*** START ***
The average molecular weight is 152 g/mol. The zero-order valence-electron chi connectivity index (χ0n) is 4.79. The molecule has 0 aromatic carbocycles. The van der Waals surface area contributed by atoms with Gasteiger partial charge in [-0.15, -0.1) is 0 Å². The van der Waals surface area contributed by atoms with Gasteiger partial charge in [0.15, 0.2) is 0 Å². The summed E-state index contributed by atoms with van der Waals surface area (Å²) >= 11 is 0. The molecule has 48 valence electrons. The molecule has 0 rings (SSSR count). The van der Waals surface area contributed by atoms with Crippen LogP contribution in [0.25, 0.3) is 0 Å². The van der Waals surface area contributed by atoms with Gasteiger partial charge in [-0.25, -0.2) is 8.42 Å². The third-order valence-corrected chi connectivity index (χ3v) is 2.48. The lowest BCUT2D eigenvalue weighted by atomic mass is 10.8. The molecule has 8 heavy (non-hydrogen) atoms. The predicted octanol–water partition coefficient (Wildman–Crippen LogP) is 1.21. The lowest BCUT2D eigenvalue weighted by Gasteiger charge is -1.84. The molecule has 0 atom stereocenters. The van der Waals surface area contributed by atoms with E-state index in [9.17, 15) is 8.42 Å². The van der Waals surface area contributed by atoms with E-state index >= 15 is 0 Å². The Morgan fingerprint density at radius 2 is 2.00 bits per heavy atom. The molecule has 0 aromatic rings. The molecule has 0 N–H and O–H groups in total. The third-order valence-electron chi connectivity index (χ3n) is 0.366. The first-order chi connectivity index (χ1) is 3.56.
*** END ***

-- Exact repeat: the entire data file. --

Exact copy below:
The average molecular weight is 152 g/mol. The zero-order valence-electron chi connectivity index (χ0n) is 4.79. The molecule has 0 aromatic carbocycles. The van der Waals surface area contributed by atoms with Gasteiger partial charge in [-0.15, -0.1) is 0 Å². The van der Waals surface area contributed by atoms with Gasteiger partial charge in [0.15, 0.2) is 0 Å². The summed E-state index contributed by atoms with van der Waals surface area (Å²) >= 11 is 0. The molecule has 48 valence electrons. The molecule has 0 rings (SSSR count). The van der Waals surface area contributed by atoms with Crippen LogP contribution in [0.25, 0.3) is 0 Å². The van der Waals surface area contributed by atoms with Gasteiger partial charge in [-0.25, -0.2) is 8.42 Å². The third-order valence-corrected chi connectivity index (χ3v) is 2.48. The lowest BCUT2D eigenvalue weighted by atomic mass is 10.8. The molecule has 8 heavy (non-hydrogen) atoms. The predicted octanol–water partition coefficient (Wildman–Crippen LogP) is 1.21. The lowest BCUT2D eigenvalue weighted by Gasteiger charge is -1.84. The molecule has 0 atom stereocenters. The van der Waals surface area contributed by atoms with E-state index in [9.17, 15) is 8.42 Å². The van der Waals surface area contributed by atoms with E-state index >= 15 is 0 Å². The Morgan fingerprint density at radius 2 is 2.00 bits per heavy atom. The molecule has 0 aromatic rings. The molecule has 0 N–H and O–H groups in total. The third-order valence-electron chi connectivity index (χ3n) is 0.366. The first-order chi connectivity index (χ1) is 3.56.